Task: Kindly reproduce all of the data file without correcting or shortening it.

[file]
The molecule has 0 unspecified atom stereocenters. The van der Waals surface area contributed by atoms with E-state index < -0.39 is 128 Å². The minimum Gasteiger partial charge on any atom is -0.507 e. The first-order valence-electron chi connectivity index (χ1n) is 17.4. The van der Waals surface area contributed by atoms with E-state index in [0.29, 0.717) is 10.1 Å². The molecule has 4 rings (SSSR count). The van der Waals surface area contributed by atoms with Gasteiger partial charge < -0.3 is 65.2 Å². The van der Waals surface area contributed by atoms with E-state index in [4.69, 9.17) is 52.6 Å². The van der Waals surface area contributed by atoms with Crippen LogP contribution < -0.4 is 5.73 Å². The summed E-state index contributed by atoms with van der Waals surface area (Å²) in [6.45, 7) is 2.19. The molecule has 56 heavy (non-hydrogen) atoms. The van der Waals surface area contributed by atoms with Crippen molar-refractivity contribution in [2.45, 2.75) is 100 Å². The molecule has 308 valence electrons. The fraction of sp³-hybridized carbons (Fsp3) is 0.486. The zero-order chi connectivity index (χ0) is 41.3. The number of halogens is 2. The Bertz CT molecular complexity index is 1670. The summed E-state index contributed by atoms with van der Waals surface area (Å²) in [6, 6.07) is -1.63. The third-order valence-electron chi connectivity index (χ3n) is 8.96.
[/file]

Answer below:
The molecule has 0 unspecified atom stereocenters. The van der Waals surface area contributed by atoms with E-state index < -0.39 is 128 Å². The minimum Gasteiger partial charge on any atom is -0.507 e. The first-order valence-electron chi connectivity index (χ1n) is 17.4. The van der Waals surface area contributed by atoms with E-state index in [0.29, 0.717) is 10.1 Å². The molecule has 4 rings (SSSR count). The van der Waals surface area contributed by atoms with Gasteiger partial charge < -0.3 is 65.2 Å². The van der Waals surface area contributed by atoms with E-state index in [4.69, 9.17) is 52.6 Å². The van der Waals surface area contributed by atoms with Crippen LogP contribution < -0.4 is 5.73 Å². The summed E-state index contributed by atoms with van der Waals surface area (Å²) in [6.45, 7) is 2.19. The molecule has 56 heavy (non-hydrogen) atoms. The van der Waals surface area contributed by atoms with Crippen molar-refractivity contribution in [2.45, 2.75) is 100 Å². The molecule has 308 valence electrons. The fraction of sp³-hybridized carbons (Fsp3) is 0.486. The zero-order chi connectivity index (χ0) is 41.3. The number of halogens is 2. The Bertz CT molecular complexity index is 1670. The summed E-state index contributed by atoms with van der Waals surface area (Å²) in [6, 6.07) is -1.63. The third-order valence-electron chi connectivity index (χ3n) is 8.96.